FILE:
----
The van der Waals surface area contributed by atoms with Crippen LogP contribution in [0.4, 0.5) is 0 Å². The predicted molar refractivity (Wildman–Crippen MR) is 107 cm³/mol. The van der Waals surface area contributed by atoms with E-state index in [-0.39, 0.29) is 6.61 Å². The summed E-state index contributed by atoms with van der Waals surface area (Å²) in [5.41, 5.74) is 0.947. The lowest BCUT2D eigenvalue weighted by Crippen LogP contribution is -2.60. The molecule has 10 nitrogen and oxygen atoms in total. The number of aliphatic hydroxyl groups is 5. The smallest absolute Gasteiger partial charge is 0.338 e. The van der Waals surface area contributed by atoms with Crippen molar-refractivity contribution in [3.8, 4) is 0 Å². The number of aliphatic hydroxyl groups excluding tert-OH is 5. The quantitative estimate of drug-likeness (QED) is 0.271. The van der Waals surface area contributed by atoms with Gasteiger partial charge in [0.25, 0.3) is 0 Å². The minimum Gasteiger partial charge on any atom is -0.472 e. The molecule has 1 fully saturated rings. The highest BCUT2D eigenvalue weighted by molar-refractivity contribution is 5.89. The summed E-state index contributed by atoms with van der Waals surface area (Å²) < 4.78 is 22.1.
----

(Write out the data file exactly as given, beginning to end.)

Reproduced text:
The van der Waals surface area contributed by atoms with Crippen LogP contribution in [0.4, 0.5) is 0 Å². The predicted molar refractivity (Wildman–Crippen MR) is 107 cm³/mol. The van der Waals surface area contributed by atoms with E-state index in [-0.39, 0.29) is 6.61 Å². The summed E-state index contributed by atoms with van der Waals surface area (Å²) in [5.41, 5.74) is 0.947. The lowest BCUT2D eigenvalue weighted by Crippen LogP contribution is -2.60. The molecule has 10 nitrogen and oxygen atoms in total. The number of aliphatic hydroxyl groups is 5. The smallest absolute Gasteiger partial charge is 0.338 e. The van der Waals surface area contributed by atoms with Crippen molar-refractivity contribution in [3.8, 4) is 0 Å². The number of aliphatic hydroxyl groups excluding tert-OH is 5. The quantitative estimate of drug-likeness (QED) is 0.271. The van der Waals surface area contributed by atoms with Gasteiger partial charge in [0.25, 0.3) is 0 Å². The minimum Gasteiger partial charge on any atom is -0.472 e. The molecule has 1 fully saturated rings. The highest BCUT2D eigenvalue weighted by molar-refractivity contribution is 5.89. The summed E-state index contributed by atoms with van der Waals surface area (Å²) < 4.78 is 22.1.